38. However, the Chancellor of the Exchequer noted that it was reasonable for regulators to look at companies that appeared to be expanding quickly. He told us that:

    I have said before that regulators should concern themselves not just with institutions that do not appear to be doing terribly well but also with institutions that do appear to be doing terribly well because, if they are out of line, it may be they are doing a very good job but they ought to just be sure that that is the case.[122]

39. The second potential warning signal was the fall in Northern Rock's share price, especially in comparison to other banks, after the profits warning issued in late June 2007, and well before the announcement of the Bank of England support operation.[123] The extent of this fall is apparent from Chart 1.

Chart 1: Northern Rock closing share price, January 1997 to September 2007

Source: Northern Rock website

40. As Professor Buiter noted in his written evidence, "There is some information surely in the fact that Northern Rock's share price had been in steep decline since February of this year, well before the financial market turmoil hit".[124] The British Bankers' Association (BBA) also highlighted the fall in the share price:

    During the course of 2007, the market had become increasingly aware that there were issues surrounding Northern Rock's business model … In its profit warning of 27 June 2007, Northern Rock stated it was suffering from a 'structural mismatch between LIBOR [London Interbank Offered Rate] and bank base rates' and its share price fell by 10% on that day. This was therefore a very clear signal both to the market and to the authorities that Northern Rock was experiencing increasing difficulties in respect of its funding as the 'credit crunch' speedily impacted inter-bank lending arrangements generally. By mid-July the share price was some 30% lower than at the start of the year. [125]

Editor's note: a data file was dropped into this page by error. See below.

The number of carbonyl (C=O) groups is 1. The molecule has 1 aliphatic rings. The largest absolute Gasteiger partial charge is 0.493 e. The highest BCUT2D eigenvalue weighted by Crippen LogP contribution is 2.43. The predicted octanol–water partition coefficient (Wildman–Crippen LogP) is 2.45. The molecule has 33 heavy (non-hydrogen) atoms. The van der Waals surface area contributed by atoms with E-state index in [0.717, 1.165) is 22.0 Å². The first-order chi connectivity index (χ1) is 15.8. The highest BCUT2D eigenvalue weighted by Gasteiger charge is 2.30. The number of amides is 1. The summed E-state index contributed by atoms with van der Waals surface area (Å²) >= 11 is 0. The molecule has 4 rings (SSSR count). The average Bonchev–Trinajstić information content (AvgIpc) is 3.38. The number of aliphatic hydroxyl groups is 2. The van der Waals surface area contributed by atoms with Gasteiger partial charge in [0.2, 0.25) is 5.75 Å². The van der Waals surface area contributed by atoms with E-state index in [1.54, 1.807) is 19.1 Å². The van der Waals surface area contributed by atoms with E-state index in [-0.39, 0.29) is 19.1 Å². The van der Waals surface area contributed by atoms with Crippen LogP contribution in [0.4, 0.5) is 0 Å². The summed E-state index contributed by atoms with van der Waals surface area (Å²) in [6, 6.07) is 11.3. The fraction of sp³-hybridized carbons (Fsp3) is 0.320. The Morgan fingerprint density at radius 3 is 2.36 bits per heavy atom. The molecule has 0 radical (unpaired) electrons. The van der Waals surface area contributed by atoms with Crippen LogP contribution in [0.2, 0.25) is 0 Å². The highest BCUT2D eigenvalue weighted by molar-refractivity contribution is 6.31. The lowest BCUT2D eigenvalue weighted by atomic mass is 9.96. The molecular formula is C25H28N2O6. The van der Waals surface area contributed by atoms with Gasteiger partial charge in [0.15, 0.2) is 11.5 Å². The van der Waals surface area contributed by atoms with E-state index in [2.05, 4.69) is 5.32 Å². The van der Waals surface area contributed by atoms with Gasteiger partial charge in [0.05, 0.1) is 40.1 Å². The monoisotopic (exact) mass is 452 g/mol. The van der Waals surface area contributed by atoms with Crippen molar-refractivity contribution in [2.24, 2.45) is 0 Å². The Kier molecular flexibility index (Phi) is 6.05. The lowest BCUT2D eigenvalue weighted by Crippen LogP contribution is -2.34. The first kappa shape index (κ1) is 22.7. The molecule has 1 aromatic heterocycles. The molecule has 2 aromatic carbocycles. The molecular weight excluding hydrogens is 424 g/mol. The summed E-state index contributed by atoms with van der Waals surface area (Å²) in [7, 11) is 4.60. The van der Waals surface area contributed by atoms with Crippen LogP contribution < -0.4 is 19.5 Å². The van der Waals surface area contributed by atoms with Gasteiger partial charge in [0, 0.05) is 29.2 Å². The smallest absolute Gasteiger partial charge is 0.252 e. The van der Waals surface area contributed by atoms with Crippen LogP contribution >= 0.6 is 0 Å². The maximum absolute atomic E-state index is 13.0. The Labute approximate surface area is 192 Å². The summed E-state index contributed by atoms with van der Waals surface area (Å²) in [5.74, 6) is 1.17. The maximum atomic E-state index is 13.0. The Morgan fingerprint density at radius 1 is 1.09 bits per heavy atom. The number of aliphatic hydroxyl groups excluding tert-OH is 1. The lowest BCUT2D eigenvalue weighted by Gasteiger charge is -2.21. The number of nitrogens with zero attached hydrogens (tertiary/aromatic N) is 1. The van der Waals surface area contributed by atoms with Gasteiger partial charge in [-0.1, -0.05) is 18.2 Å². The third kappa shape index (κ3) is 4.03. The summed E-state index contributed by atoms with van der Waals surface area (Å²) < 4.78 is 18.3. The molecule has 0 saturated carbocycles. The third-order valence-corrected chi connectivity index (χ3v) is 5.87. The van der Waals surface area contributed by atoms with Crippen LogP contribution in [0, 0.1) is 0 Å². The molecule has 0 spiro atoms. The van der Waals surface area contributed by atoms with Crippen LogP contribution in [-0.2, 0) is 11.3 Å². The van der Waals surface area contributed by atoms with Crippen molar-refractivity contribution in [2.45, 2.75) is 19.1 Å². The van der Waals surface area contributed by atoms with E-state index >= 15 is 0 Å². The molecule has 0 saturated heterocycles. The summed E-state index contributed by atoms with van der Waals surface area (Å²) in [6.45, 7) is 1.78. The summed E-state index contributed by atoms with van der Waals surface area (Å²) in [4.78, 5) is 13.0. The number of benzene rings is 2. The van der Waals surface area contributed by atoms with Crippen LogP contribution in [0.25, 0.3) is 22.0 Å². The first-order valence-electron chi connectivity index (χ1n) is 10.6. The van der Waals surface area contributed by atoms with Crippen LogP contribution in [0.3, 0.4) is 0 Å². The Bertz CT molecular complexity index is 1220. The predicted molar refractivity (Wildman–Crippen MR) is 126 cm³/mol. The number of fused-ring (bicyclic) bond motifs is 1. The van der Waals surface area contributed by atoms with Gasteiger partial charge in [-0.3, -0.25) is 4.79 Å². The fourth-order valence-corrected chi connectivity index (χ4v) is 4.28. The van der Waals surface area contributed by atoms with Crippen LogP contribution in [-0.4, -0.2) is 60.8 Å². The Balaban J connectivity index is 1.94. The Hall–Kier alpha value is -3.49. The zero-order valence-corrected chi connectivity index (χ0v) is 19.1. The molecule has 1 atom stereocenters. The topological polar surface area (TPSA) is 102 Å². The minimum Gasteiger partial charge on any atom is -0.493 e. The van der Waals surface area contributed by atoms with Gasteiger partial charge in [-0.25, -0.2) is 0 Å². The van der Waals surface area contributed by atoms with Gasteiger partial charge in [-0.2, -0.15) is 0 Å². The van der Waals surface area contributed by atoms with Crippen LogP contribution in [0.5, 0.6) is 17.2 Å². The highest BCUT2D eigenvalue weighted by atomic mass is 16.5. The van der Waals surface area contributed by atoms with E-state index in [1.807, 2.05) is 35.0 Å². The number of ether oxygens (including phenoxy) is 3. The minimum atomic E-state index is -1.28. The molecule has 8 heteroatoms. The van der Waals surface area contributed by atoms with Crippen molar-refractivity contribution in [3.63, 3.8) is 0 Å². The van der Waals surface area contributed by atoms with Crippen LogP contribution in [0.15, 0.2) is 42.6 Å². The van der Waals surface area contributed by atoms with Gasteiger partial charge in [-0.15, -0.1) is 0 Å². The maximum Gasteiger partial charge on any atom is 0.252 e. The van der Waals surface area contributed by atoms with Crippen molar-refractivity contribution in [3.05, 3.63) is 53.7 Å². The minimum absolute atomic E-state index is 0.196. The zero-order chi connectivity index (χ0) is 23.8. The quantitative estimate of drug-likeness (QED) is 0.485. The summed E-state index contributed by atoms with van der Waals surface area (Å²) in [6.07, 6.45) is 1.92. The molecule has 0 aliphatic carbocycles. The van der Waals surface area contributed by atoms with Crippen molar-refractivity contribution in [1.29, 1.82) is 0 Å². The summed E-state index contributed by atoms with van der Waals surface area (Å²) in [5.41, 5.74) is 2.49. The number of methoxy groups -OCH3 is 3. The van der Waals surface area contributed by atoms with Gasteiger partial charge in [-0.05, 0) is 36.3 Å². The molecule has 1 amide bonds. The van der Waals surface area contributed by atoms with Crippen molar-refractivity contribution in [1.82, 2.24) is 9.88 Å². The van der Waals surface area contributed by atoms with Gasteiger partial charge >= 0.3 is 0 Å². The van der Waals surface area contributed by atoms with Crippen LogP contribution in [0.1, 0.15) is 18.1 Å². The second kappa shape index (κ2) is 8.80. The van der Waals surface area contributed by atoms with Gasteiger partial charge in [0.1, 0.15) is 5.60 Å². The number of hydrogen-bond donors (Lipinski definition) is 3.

Mr Applegarth ascribed the fall in the share price to:

    The tightening of the credit markets, so you saw the price of funding increase, you saw a slowdown of our lending in the second quarter and therefore clearly people were assuming that in volume terms our profits would be lower over the next two years than had previously been the case, and indeed that was confirmed when we did a pre-close statement to the market at the end of June.[126]

Mr Sants said that share prices were monitored by the Financial Services Authority:

    Yes, I think that share prices are indicators of a variety of different potential issues and should be scrutinised by regulators. Share prices also, may I say just in passing, impact retail confidence as well, so there is a variety of the reasons why we should be properly focused on the share price. Clearly we saw acceleration of that trend with the profits warning, to use a colloquial term, and we significantly intensified our regulatory engagement with Northern Rock at that point. I completely agree with you that share prices should be closely monitored by regulators, and they are.[127]

41. The Chancellor of the Exchequer summed up the criticism of the Financial Services Authority's monitoring of the potential signals of vulnerability at Northern Rock by stating:

    In hindsight, it would have been much better, would it not, if the FSA when first looking at Northern Rock had said, 'Hold on, what exactly is your fallback position?' and when Northern Rock said, 'We haven't got one' they did something about it.[128]

42. The FSA has acknowledged that there were clear warning signals about the risks associated with Northern Rock's business model, both from its rapid growth as a company and from the falls in its share price from February 2007 onwards. However, insofar as the FSA undertook greater "regulatory engagement" with Northern Rock, this failed to tackle the fundamental weakness in its funding model and did nothing to prevent the problems that came to the fore from August 2007 onwards. We regard this as a substantial failure of regulation.

The Basel II waiver

43. When adopting the Basel II requirements for capital adequacy, a bank may choose to adopt certain 'advanced approaches' to their management of credit risk. The Basel Committee on Banking Supervision explains the choice faced by banks under the Internal Ratings-Based Approach to the management of credit risk:

The adoption of an advanced approach requires a waiver from the Financial Services Authority.[130] On 29 June 2007, Northern Rock was told by the FSA that its application for a Basel II waiver had been approved.[131]